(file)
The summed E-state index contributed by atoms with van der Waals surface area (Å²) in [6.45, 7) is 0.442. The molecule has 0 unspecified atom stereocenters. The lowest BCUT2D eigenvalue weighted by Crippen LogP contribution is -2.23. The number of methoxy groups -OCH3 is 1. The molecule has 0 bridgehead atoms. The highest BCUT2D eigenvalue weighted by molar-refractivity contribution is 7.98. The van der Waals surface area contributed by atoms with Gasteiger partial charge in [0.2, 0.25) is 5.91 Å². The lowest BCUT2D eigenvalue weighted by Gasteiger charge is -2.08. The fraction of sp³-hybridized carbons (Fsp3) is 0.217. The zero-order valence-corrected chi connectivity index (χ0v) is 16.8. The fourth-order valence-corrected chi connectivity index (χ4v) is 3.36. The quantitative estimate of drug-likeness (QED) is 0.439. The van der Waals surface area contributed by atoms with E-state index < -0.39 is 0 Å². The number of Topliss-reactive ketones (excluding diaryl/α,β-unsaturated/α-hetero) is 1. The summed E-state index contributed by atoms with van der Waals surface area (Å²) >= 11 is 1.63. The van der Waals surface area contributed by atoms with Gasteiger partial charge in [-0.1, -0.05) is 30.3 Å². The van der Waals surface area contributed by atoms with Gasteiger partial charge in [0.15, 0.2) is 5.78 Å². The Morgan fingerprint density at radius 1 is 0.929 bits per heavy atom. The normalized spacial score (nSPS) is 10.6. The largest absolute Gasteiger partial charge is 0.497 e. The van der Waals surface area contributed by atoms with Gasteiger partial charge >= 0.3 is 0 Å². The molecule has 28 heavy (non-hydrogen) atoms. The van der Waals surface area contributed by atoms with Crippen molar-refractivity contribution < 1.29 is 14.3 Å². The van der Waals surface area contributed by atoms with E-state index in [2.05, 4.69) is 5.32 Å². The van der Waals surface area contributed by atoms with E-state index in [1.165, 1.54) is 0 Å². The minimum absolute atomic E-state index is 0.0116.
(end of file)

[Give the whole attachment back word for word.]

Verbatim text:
The summed E-state index contributed by atoms with van der Waals surface area (Å²) in [6.45, 7) is 0.442. The molecule has 0 unspecified atom stereocenters. The lowest BCUT2D eigenvalue weighted by Crippen LogP contribution is -2.23. The number of methoxy groups -OCH3 is 1. The molecule has 0 bridgehead atoms. The highest BCUT2D eigenvalue weighted by molar-refractivity contribution is 7.98. The van der Waals surface area contributed by atoms with Gasteiger partial charge in [0.2, 0.25) is 5.91 Å². The lowest BCUT2D eigenvalue weighted by Gasteiger charge is -2.08. The fraction of sp³-hybridized carbons (Fsp3) is 0.217. The zero-order valence-corrected chi connectivity index (χ0v) is 16.8. The fourth-order valence-corrected chi connectivity index (χ4v) is 3.36. The quantitative estimate of drug-likeness (QED) is 0.439. The van der Waals surface area contributed by atoms with E-state index < -0.39 is 0 Å². The number of Topliss-reactive ketones (excluding diaryl/α,β-unsaturated/α-hetero) is 1. The summed E-state index contributed by atoms with van der Waals surface area (Å²) >= 11 is 1.63. The van der Waals surface area contributed by atoms with Gasteiger partial charge in [-0.1, -0.05) is 30.3 Å². The van der Waals surface area contributed by atoms with Gasteiger partial charge in [0.15, 0.2) is 5.78 Å². The Morgan fingerprint density at radius 1 is 0.929 bits per heavy atom. The normalized spacial score (nSPS) is 10.6. The largest absolute Gasteiger partial charge is 0.497 e. The van der Waals surface area contributed by atoms with Gasteiger partial charge >= 0.3 is 0 Å². The molecule has 28 heavy (non-hydrogen) atoms. The van der Waals surface area contributed by atoms with Crippen molar-refractivity contribution < 1.29 is 14.3 Å². The van der Waals surface area contributed by atoms with E-state index in [2.05, 4.69) is 5.32 Å². The van der Waals surface area contributed by atoms with E-state index in [1.165, 1.54) is 0 Å². The minimum absolute atomic E-state index is 0.0116.